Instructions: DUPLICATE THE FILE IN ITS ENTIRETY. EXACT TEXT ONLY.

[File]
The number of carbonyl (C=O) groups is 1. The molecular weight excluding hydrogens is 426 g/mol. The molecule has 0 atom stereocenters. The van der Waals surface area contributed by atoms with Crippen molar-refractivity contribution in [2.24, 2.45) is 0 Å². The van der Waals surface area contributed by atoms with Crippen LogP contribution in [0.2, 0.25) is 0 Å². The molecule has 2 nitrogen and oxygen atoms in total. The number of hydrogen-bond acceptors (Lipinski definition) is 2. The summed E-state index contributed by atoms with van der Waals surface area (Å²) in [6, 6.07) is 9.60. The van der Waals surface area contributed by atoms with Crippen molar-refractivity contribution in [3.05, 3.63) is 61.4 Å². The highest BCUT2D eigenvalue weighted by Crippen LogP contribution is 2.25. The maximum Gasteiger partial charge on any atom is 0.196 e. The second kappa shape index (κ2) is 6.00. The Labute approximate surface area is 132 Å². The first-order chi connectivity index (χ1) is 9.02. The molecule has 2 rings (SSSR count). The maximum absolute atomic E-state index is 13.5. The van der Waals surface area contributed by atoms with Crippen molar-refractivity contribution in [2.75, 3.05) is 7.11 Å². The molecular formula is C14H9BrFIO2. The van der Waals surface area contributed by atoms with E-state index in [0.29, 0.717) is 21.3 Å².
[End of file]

The number of carbonyl (C=O) groups is 1. The molecular weight excluding hydrogens is 426 g/mol. The molecule has 0 atom stereocenters. The van der Waals surface area contributed by atoms with Crippen molar-refractivity contribution in [2.24, 2.45) is 0 Å². The van der Waals surface area contributed by atoms with Crippen LogP contribution in [0.2, 0.25) is 0 Å². The molecule has 2 nitrogen and oxygen atoms in total. The number of hydrogen-bond acceptors (Lipinski definition) is 2. The summed E-state index contributed by atoms with van der Waals surface area (Å²) in [6, 6.07) is 9.60. The van der Waals surface area contributed by atoms with Crippen molar-refractivity contribution in [3.05, 3.63) is 61.4 Å². The highest BCUT2D eigenvalue weighted by Crippen LogP contribution is 2.25. The maximum Gasteiger partial charge on any atom is 0.196 e. The second kappa shape index (κ2) is 6.00. The Labute approximate surface area is 132 Å². The first-order chi connectivity index (χ1) is 9.02. The molecule has 2 rings (SSSR count). The maximum absolute atomic E-state index is 13.5. The van der Waals surface area contributed by atoms with Crippen molar-refractivity contribution in [2.75, 3.05) is 7.11 Å². The molecular formula is C14H9BrFIO2. The van der Waals surface area contributed by atoms with E-state index in [0.29, 0.717) is 21.3 Å².